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Hacker “Weev” is Released from Prison, Starts Hedge Fund Called TRO LLC, Appears on CNBC originally appeared on A Lightning War for Liberty on April 28, 2014.

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The Elephant In The Room: Deutsche Bank’s $75 Trillion In Derivatives Is 20 Times Greater Than German GDP

It is perhaps supremely ironic that the last time we did an in depth analysis of Deutsche Bank’s financial situation was precisely a year ago, when the largest bank in Europe (and according to some, the world), stunned its investors with a 10% equity dilution. Why the capital raise if everything was as peachy as the ECB promised it had been? It turned out, nothing was peachy, and in fact DB would proceed to undergo a massive balance sheet deleveraging campaign over the next year, in which it would quietly dispose of all the ugly stuff on its balance sheet during the relentless Fed and BOJ-inspired “dash for trash” rally in a way not to spook investors about everything else that may be beneath the Deutsche covers.

We note this because moments ago, Deutsche Bank did the same again when it announced that it would issue yet another €1.5 billion in Tier 1 capital.

The issuance will be the third step in a co-ordinated series of measures, announced on 29 April 2013, to further strengthen the Bank’s capital structure and follows a EUR 3 billion equity capital raise in April 2013 and the issuance of USD 1.5 billion CRD4 compliant Tier 2 securities in May 2013. Today’s announced transaction is the first step towards reaching the overall targeted volume of approximately EUR 5 billion of CRD4 compliant Additional Tier 1 capital which the Bank plans to issue by the end of 2015

Ok, so in retrospect nothing is peachy in Frankfurt, and for all the constant lies about improving NPLs and rising cash flows, banks – especially those which not even the ECB can bailout when push comes to shove – Deutsche is as bad as it was a year ago.

So, just like last year when we decided to take a look inside the company’s financials to understand why DB was scrambling to dilute its shareholders and raise a few paltry billion in cash, so this year too, we had the pleasure of perusing the European megabank’s 10-K.

What we found, while hardly surprising for those who read out post from also a year ago, “At $72.8 Trillion, Presenting The Bank With The Biggest Derivative Exposure In The World (Hint: Not JPMorgan)“, is just as jarring.

Because while America’s largest bank by assets, and certainly ego of its CEO, that would be JPMorgan of course, had a whopping $70.4 trillion in total notional of derivative holdings (across futures, options, forwards, swaps, CDS, FX, and so on), Deutsche Bank once again put it well in the dust.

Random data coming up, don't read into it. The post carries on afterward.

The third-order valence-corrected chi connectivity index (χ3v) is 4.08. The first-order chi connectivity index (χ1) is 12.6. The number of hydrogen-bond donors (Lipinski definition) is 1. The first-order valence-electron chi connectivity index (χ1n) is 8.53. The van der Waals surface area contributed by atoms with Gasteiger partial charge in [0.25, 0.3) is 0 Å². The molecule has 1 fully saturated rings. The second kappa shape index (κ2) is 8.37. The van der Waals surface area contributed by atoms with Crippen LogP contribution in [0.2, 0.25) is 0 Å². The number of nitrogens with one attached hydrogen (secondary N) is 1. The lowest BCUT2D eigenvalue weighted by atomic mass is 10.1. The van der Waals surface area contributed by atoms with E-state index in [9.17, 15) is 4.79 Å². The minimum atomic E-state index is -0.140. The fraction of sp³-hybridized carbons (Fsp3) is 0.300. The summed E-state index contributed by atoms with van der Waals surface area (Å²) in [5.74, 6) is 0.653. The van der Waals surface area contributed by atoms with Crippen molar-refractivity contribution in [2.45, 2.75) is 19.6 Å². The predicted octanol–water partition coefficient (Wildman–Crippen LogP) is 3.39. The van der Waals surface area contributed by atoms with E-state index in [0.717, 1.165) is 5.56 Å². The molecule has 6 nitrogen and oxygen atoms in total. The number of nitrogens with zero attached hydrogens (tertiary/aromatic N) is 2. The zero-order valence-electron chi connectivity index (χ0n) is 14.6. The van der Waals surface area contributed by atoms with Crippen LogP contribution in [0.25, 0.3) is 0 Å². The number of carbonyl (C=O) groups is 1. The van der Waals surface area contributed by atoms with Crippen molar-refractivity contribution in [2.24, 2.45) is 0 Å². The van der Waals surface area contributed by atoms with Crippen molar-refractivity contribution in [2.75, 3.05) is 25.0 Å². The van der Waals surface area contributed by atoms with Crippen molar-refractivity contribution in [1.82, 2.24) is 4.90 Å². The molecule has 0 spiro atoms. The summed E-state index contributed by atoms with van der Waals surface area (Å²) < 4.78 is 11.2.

The number in question? €54,652,083,000,000. Which, converted into USD at the current exchange rate, amounts to $75,718,274,913,180. Which is over $5 trillion more than JPM’s total derivative holdings.

As we explained last year, the good news for Deutsche Bank’s accountants and shareholders, and for Germany’s spinmasters, is that through the magic of netting, this number collapses to €504.6 billion in positive market value exposure (assets), and €483.4 billion in negative market value exposure (liabilities), both of which are the single largest asset and liability line item in the firm’s €1.6 trillion balance sheet mind you (and down from €2 trillion a year ago: a 20% deleveraging which according to DB “was predominantly driven by interest-rate derivatives and shifts in U.S. dollar, euro and  pound sterling yield curves during the year, foreign exchange rate movements as well as trade restructuring to  reduce mark-to-market, improved netting and increased clearing”), and subsequently collapses even further into a “tidy little package” number of just €21.2 in titak derivative “assets.”

And as we further explained both last year and every other time we have the displeasure of having to explain the reality of gross vs net, this accounting gimmick works in theory, however in practice the theory falls apart the second there is discontinuity in the collateral chain as we have shown repeatedly in the past (and certainly when shadow funding conduits freeze up), and not only does the €21.2 billion number promptly cease to represent anything real, but the netted derivative exposure even promptlier become the gross number, somewhere north of $75 trillion.

The conclusion of this story has not changed one bit from last year: this epic derivative exposure is the primary reason why Germany, theatrically kicking and screaming for the past five years, has done everything in its power, even “yielding” to the ECB, to make sure there is no domino-like collapse of European banks, which would most certainly precipitate just the kind of collateral chain breakage and net-to-gross conversion that is what causes Anshu Jain, and every other bank CEO, to wake up drenched in sweat every night.

Finally, just to keep it all in perspective, below is a chart showing the GDP of both Germany and Europe compared to Deutsche Bank’s total derivative exposure. If nothing else, it should make clear, once and for all, just who is truly calling the Mutually Assured Destruction shots in Europe.

As always, there is nothing to worry about: this €55 trillion in derivative exposure, should everything go really, really bad is backed by the more than equitable €522 billion in deposits, or just over 100 times less.